Wiranto is the man to watch


Weeks after a resounding vote for independence, East Timor has become a battlefield, not just between pro-Jakarta and pro-independence forces, but also for President Habibie and the military led by General Wiranto. DERWIN PEREIRA in Jakarta reports on the power struggle sparked by the Timor crisis BETRAYAL, oppression and dashed hopes.

East Timor’s history is a sad one. For the past 25 years, it has seen tragedy heaped upon tragedy as people there experienced civil war, invasion and military occupation. It became South-east Asia’s second-largest killing fields after Cambodia.

And the agent for much of this misery has been the Indonesian military (TNI), which again has found its hands covered in blood and is now using East Timor as a proxy to flex its muscles against the civilian politicians.

There was a moment of true optimism after more then 400,000 East Timorese went to the polling booths just weeks ago. When nearly 80 per cent voted for independence, there was hope that somehow East Timor could break with its painful past.

But that hope has faded away. East Timor is today a Mad Max territory and under martial law. Pro-integration militiamen, working openly with the TNI, are hacking and gunning down people.

The capital of Dili is a virtual ghost town, with entire city blocks burnt to the ground in a scorched-earth campaign.Most of the houses and shops have been looted, while convoys of military trucks full of stolen goods rumble west. Down by the docks, another convoy of army trucks, also full of stolen goods, awaits the arrival of a navy ship.

Tens of thousands of people are also being moved out forcibly by TNI to the west. In this activity, the military has been brutally-efficient. And one of Indonesia’s poorest provinces will assume nationhood as a destitute.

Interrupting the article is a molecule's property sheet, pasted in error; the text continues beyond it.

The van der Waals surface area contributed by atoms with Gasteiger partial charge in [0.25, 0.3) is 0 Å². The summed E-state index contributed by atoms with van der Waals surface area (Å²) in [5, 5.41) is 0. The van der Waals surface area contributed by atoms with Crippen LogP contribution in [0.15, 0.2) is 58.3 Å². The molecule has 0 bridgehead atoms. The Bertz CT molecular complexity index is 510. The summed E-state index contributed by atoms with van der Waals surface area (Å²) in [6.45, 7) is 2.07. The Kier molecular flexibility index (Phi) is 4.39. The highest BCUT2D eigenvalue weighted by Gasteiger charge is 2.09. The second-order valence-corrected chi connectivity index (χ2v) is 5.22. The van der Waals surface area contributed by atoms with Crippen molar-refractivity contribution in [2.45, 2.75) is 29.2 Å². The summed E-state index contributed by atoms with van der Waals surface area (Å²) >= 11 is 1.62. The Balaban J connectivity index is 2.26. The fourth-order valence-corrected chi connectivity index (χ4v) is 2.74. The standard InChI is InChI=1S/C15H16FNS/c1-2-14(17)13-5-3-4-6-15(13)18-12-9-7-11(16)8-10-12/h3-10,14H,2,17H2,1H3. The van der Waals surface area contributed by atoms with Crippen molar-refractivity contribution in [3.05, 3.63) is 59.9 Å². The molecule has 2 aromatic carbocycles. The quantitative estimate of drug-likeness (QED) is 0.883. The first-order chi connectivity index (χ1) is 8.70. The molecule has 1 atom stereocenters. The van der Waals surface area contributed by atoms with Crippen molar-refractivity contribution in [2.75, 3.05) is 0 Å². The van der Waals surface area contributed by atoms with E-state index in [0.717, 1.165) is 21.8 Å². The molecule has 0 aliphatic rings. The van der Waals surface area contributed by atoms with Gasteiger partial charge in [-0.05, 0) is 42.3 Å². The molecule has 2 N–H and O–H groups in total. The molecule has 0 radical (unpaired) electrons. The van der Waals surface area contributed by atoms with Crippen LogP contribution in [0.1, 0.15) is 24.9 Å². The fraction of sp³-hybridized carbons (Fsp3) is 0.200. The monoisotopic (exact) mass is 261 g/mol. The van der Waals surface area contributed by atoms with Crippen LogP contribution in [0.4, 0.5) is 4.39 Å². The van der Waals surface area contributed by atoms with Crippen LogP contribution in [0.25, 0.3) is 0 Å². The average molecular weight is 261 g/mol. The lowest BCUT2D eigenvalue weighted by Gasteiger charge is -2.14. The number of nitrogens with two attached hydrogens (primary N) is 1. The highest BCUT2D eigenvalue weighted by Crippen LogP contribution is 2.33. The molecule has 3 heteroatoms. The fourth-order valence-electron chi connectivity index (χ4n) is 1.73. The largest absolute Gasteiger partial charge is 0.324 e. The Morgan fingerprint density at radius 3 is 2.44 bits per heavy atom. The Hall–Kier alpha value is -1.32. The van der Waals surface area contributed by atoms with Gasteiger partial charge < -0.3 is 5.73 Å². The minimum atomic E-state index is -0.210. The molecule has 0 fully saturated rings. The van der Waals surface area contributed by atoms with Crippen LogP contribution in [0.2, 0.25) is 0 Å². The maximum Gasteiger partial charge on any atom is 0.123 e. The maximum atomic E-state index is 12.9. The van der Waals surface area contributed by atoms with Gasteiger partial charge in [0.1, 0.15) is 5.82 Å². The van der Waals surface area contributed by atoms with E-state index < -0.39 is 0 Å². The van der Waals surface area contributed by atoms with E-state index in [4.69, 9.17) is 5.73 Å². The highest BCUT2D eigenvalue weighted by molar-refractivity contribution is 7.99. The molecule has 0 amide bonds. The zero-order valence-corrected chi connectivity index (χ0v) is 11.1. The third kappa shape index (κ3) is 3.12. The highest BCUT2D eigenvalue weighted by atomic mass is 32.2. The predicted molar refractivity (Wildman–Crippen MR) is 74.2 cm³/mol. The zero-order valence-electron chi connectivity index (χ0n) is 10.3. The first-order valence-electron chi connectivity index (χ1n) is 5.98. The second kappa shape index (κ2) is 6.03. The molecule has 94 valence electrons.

THE international community has responded with threats to cut aid to Indonesia and intervene. But the beleaguered Habibie administration is itself at war on how to deal with the East Timor debacle. And the military has its own ideas on how to run the show.

For foreign observers, defence chief General Wiranto’s role in East Timor so far leaves much to be desired. It defies logic as to why the military or elements of it would want to wreck havoc there.

A leaked United Nation’s document published in an Australian daily, the Sydney Morning Herald, accused the TNI of orchestrating a campaign of killings by pro-Jakarta militias in East Timor.

The report alleged that 14,000 soldiers under officers hand-picked by military chief General Wiranto had condoned and in some cases directed attacks by anti-independence militias.

The rag-tag pro-Jakarta militias led by Mr Eurico Guterres number mostly 30,000 but their weapons are mostly primitive. Their most powerful rifles come from Jakarta.

Human-rights activists, pinning the blame on the TNI, charge that the militias by themselves would not have been able to engage in systematic killings and rampage after the election.

Citing eyewitness accounts, they say that in almost every incident of violence over the last week, there were plainclothed individuals lurking in the background. Many of them did not speak local dialects and had been seen carrying walkie-talkies. Given the extensive military involvement in East Timor for decades through the special forces (Kopassus) and the joint-intelligence unit (SGI) which diplomatic sources believe are still active, some argue that the violence was orchestrated from different command posts that had “access to logistics information”.